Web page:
A Portrait of the Artist as a Young Woman

an extract 

On my way into college I paused to do a quick sketch of this old dear walking towards me. She was a hefty piece of flesh, buttocks sticking out at the back as a counter-balance for the weight she carried up front, skin falling like fleshy cataracts beneath her chin, bosoms swinging like udders, and I managed what I thought was quite a clever little caricature, very Gerald Scarfe or Ralph Steadman-ish if we’re looking for a modern influence, George Grosz or maybe Cruickshank if we think a little further back.

As the woman reached me she went up on tiptoe to take a peek at the drawing, studied it for no more than a moment and then flared her nostrils, calling me a cheeky young madam. There were hairs hanging from her nose and they flapped like bunting as she snorted her anger.


‘Yes?’ I smiled politely. I had a slight grin on my face, impish, but nothing too offensive.


‘Give that here!’ the woman demanded, but I shook my head and easily held the sketchpad out of reach, a tantalising distance above her head like a mother teasing a child. ‘Well rub it out then!’ she huffed.


‘Sorry, love, but this is art, it’ll outlive the both of us.’ I could see that the poor dear was peeved, her face was red and she was beginning to sweat, so out of sheer devilment I decided to upset her a little more. ‘In any case, the ink’s indelible,’ I added, with a condescending frown. ‘Yes, it’s a long word, I know, but basically it means that you can scrub and scrub as much as you like and it won’t go away. Clever, eh?’


The old woman didn’t seem to think so.


‘You cheeky little cow!’ she said, and started her handbag swinging, coming from way behind her shoulder, so I scooted out of reach with a laugh.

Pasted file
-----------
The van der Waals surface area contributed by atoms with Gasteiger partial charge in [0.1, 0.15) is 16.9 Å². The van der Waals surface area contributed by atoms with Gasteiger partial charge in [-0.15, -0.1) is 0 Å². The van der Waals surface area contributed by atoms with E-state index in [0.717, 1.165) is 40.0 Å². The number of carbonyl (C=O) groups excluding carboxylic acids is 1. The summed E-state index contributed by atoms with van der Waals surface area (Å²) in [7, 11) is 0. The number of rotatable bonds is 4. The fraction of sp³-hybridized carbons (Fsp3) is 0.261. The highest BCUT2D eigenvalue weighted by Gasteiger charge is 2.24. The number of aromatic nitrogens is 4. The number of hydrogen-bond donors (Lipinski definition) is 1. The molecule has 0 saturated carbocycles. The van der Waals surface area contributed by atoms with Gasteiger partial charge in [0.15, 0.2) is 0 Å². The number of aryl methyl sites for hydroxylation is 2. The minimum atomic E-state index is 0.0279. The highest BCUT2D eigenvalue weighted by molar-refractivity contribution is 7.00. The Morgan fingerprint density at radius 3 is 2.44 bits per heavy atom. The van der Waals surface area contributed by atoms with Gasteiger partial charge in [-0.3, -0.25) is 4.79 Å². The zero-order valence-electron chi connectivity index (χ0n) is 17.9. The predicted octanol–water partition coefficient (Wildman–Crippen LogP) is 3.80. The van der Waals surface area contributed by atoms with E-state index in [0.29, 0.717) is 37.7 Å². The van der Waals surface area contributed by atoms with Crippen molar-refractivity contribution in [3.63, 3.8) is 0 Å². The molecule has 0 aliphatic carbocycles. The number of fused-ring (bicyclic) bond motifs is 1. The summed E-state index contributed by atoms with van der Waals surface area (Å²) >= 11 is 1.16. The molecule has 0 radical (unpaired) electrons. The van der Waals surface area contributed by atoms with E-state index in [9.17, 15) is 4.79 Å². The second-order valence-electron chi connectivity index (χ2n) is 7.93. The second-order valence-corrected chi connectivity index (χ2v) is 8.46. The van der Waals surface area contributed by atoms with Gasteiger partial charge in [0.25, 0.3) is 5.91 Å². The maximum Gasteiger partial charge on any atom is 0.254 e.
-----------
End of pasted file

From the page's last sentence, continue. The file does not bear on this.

There were people looking, I knew that; there always were. The jacket was what caught the eye first, scuffed dull leather with the name on the back, ‘Ginny da Vinci’, in polished chromium studs; then they saw the hair, short as any bloke’s, bleached blonde and spiky, and they would give a giggle or grunt with disgust; last of all they noticed the jeans, not denim blue anymore but faded and torn and caked with paint of all colours, some fresh, some pastel pale. This is when it clicked and they put a place to the face, if not a name, when they muttered to themselves ‘she’s one of them’, meaning an art student.


I should have known it was going to be difficult, being an art student in a town like Sleepers Hill. I mean-! Sleepers Hill! What a name to conjure with! We’re not talking about an oil painting here, that much is for sure, not the sort of place that would’ve interested Canaletto. What we have is a dormitory of a town where the houses are as silent as sensory deprivation centres and no one ever wakes up until a piece of scandal -mine?- rouses them from their stinking pits. There’s always been a lack of romance and sensitivity, in the place and in its people, you only need to see the way the locals look at me to understand this. Why, they wouldn’t recognise an artist if he threw a can of Dulux at their feet and said it was one of Pollock’s. ‘Pollocks?’, they’d mutter, and think it was another naughty name for the genitals.


No, forget Sleepers Hill. Paris is where I should have started, and in an earlier time, with the tarts and the Tuileries and absinthe at tuppence a tot, the girls at the Folies Bergeres flashing their knickers and twanging their suspenders. The Sleepers Hill of my youth is a bit short on tarts, at least of the kind an artist can use, the ones of character who are as keen on being immortalised as they are on plying their trade. The women I grow up with are all bums and beehives, tights and twin-sets, and though there are probably suspenders they’re never openly on show, not unless you fancy standing in front of the corset shop on the market square and have folk wonder what you’re up to.

It was hard, then, trying to be an artist in that desert of a place, so devoid of any cultural heritage. Sleepers Hill was not an environment where a Ginny da Vinci could blossom.

At least that’s what I thought, until I got to know Paula.


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